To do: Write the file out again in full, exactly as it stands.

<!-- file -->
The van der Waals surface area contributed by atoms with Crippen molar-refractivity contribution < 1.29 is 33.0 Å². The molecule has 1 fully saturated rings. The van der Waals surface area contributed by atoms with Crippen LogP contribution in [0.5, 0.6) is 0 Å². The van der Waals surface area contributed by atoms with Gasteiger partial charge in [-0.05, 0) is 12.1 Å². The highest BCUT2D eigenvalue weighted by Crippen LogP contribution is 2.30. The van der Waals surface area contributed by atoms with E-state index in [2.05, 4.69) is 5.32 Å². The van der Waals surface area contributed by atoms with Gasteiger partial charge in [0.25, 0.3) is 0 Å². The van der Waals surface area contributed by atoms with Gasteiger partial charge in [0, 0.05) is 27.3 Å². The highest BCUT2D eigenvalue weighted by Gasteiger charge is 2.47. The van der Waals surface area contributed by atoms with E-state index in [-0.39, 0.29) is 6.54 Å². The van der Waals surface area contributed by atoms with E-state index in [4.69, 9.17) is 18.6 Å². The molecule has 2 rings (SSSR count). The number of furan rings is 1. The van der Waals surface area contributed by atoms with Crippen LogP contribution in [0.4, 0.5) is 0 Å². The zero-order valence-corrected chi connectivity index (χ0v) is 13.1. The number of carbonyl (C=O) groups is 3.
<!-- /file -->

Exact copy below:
The van der Waals surface area contributed by atoms with Crippen molar-refractivity contribution < 1.29 is 33.0 Å². The molecule has 1 fully saturated rings. The van der Waals surface area contributed by atoms with Crippen LogP contribution in [0.5, 0.6) is 0 Å². The van der Waals surface area contributed by atoms with Gasteiger partial charge in [-0.05, 0) is 12.1 Å². The highest BCUT2D eigenvalue weighted by Crippen LogP contribution is 2.30. The van der Waals surface area contributed by atoms with E-state index in [2.05, 4.69) is 5.32 Å². The van der Waals surface area contributed by atoms with Gasteiger partial charge in [0.25, 0.3) is 0 Å². The van der Waals surface area contributed by atoms with Gasteiger partial charge in [0, 0.05) is 27.3 Å². The highest BCUT2D eigenvalue weighted by Gasteiger charge is 2.47. The van der Waals surface area contributed by atoms with E-state index in [-0.39, 0.29) is 6.54 Å². The van der Waals surface area contributed by atoms with E-state index in [4.69, 9.17) is 18.6 Å². The molecule has 2 rings (SSSR count). The number of furan rings is 1. The van der Waals surface area contributed by atoms with Crippen LogP contribution in [0.4, 0.5) is 0 Å². The zero-order valence-corrected chi connectivity index (χ0v) is 13.1. The number of carbonyl (C=O) groups is 3.